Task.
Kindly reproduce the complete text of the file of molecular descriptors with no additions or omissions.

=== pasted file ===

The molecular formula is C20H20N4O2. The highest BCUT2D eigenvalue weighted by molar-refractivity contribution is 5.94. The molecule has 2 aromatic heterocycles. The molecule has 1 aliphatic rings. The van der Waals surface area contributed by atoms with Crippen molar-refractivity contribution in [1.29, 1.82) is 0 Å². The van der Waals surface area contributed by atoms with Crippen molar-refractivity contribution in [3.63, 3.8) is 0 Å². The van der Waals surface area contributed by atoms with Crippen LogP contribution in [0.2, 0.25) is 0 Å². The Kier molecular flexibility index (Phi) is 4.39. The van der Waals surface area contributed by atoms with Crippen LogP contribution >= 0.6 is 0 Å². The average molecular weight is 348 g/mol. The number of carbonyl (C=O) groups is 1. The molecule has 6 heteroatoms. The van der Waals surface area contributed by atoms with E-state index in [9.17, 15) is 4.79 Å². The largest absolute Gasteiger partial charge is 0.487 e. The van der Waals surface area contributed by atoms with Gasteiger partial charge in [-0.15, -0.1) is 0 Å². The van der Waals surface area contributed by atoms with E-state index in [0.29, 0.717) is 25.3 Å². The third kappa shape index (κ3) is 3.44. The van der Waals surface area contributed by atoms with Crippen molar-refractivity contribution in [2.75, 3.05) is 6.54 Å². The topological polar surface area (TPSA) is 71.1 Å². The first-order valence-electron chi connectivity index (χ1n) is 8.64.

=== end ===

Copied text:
The molecular formula is C20H20N4O2. The highest BCUT2D eigenvalue weighted by molar-refractivity contribution is 5.94. The molecule has 2 aromatic heterocycles. The molecule has 1 aliphatic rings. The van der Waals surface area contributed by atoms with Crippen molar-refractivity contribution in [1.29, 1.82) is 0 Å². The van der Waals surface area contributed by atoms with Crippen molar-refractivity contribution in [3.63, 3.8) is 0 Å². The van der Waals surface area contributed by atoms with Crippen LogP contribution in [0.2, 0.25) is 0 Å². The Kier molecular flexibility index (Phi) is 4.39. The van der Waals surface area contributed by atoms with Crippen LogP contribution >= 0.6 is 0 Å². The average molecular weight is 348 g/mol. The number of carbonyl (C=O) groups is 1. The molecule has 6 heteroatoms. The van der Waals surface area contributed by atoms with E-state index in [9.17, 15) is 4.79 Å². The largest absolute Gasteiger partial charge is 0.487 e. The van der Waals surface area contributed by atoms with Gasteiger partial charge in [-0.15, -0.1) is 0 Å². The van der Waals surface area contributed by atoms with E-state index in [0.29, 0.717) is 25.3 Å². The third kappa shape index (κ3) is 3.44. The van der Waals surface area contributed by atoms with Crippen molar-refractivity contribution in [2.75, 3.05) is 6.54 Å². The topological polar surface area (TPSA) is 71.1 Å². The first-order valence-electron chi connectivity index (χ1n) is 8.64.